Terrorist Released from Prison, LAT Calls Her 'Fetching' Co-ed Turned 'Fugitive'
When is a terrorist simply an aged "radical" to the Los Angeles Times? When the terrorist is Kathleen Soliah, who in her glory days was a "fetching high school pep-squad member turned fugitive." Soliah was a member of the Symbionese Liberation Army (SLA), a group that plotted to blow up Los Angeles Police Department cruisers in the 1970s.
Here's how Times staff writer Joel Rubin opened his March 21 story on Soliah's recent release from prison:
Kathleen Soliah, a former member of the radical Symbionese Liberation Army, was released on parole this week from a California women's prison after serving about six years behind bars for her role in a plot to kill Los Angeles police officers by blowing up their patrol cars.
The white-haired convict, who has changed her name to Sara Jane Olson, had been sentenced to 12 years in prison. Like most California inmates, Soliah earned credit against her sentence for working while in prison. She served on a maintenance crew that swept and cleaned the main yard of the Central California Women's Facility in Chowchilla, prison officials said.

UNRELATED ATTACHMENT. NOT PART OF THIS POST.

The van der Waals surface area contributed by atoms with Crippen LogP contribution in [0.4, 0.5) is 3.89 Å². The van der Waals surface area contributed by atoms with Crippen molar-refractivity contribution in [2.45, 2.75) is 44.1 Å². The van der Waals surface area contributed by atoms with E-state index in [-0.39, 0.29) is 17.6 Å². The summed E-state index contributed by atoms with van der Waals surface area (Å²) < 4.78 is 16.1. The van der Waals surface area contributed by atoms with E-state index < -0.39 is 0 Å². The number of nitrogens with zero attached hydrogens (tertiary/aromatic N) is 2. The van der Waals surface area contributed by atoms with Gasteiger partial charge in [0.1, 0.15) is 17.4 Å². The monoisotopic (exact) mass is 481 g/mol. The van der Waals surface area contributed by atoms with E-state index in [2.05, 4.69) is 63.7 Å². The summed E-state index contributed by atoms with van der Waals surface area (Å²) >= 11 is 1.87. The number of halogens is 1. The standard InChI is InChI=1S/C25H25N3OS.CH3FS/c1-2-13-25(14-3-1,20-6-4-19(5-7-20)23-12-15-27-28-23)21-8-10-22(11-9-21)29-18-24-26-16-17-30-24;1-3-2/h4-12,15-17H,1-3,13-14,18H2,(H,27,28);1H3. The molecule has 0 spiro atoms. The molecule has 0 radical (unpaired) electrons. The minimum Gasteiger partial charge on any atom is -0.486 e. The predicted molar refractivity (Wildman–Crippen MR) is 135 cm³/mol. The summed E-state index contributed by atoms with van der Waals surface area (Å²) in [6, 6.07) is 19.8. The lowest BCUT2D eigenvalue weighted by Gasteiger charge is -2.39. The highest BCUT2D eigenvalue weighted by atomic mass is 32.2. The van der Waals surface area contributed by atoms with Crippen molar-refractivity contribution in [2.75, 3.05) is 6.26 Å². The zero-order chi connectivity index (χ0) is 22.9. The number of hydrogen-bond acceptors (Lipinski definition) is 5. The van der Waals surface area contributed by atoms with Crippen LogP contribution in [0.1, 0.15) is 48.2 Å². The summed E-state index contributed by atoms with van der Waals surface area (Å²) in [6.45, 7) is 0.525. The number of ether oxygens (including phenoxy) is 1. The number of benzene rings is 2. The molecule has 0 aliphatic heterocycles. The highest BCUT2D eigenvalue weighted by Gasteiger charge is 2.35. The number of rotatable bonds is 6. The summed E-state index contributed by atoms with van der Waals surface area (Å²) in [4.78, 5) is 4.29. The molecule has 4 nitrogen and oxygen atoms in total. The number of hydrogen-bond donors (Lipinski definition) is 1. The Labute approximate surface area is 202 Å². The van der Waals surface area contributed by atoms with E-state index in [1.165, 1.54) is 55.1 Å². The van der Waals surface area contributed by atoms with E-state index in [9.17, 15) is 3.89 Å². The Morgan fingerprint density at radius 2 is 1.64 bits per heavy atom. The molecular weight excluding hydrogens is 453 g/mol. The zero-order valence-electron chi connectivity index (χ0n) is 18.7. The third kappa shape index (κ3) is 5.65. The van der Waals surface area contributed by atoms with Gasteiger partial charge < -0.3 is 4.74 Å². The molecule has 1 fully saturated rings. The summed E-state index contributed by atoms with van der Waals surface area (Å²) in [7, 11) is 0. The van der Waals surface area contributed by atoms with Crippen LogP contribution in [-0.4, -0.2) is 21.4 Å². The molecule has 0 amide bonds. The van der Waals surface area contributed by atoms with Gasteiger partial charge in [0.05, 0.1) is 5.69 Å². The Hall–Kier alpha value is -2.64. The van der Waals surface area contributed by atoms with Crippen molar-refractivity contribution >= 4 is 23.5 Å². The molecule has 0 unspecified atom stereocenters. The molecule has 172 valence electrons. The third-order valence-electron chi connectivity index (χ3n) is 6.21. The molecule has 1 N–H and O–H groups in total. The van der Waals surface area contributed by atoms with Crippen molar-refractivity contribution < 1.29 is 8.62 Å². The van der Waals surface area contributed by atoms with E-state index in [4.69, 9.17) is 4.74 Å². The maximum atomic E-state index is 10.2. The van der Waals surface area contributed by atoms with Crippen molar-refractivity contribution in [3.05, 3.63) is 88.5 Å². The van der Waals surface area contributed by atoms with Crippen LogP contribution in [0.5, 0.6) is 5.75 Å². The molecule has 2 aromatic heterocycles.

The 61-year-old Soliah, who was released Monday, must now serve a three-year parole, although prison officials declined to provide the conditions of her release.
Rubin did note that the LAPD see Soliah and the SLA in a "far harsher light."
The only instance where the term "terrorist" was used in the article, however, was in describing the al Qaeda terror attacks on Sept. 11, 2001, and was quickly followed by a flattering, romanticized description of Soliah as a "fetching high school pep-squad member turned fugitive" (emphasis mine):
Soliah's second life came to an abrupt end in 1999 when she was apprehended soon after being featured on TV's "America's Most Wanted." Her case was moving toward trial on Sept. 11, 2001. After the terrorist attacks, Soliah struck a plea deal in the bombing attempt, saying she feared she would not get a fair trial in such an atmosphere.
Prosecutors scoffed at her reasoning, pointing to reams of documents, fingerprints and other evidence they had amassed against her. The deal aborted a trial that had promised high drama -- the saga of a fetching high school pep-squad member turned fugitive -- and a revisiting of the social tumult of the 1970s.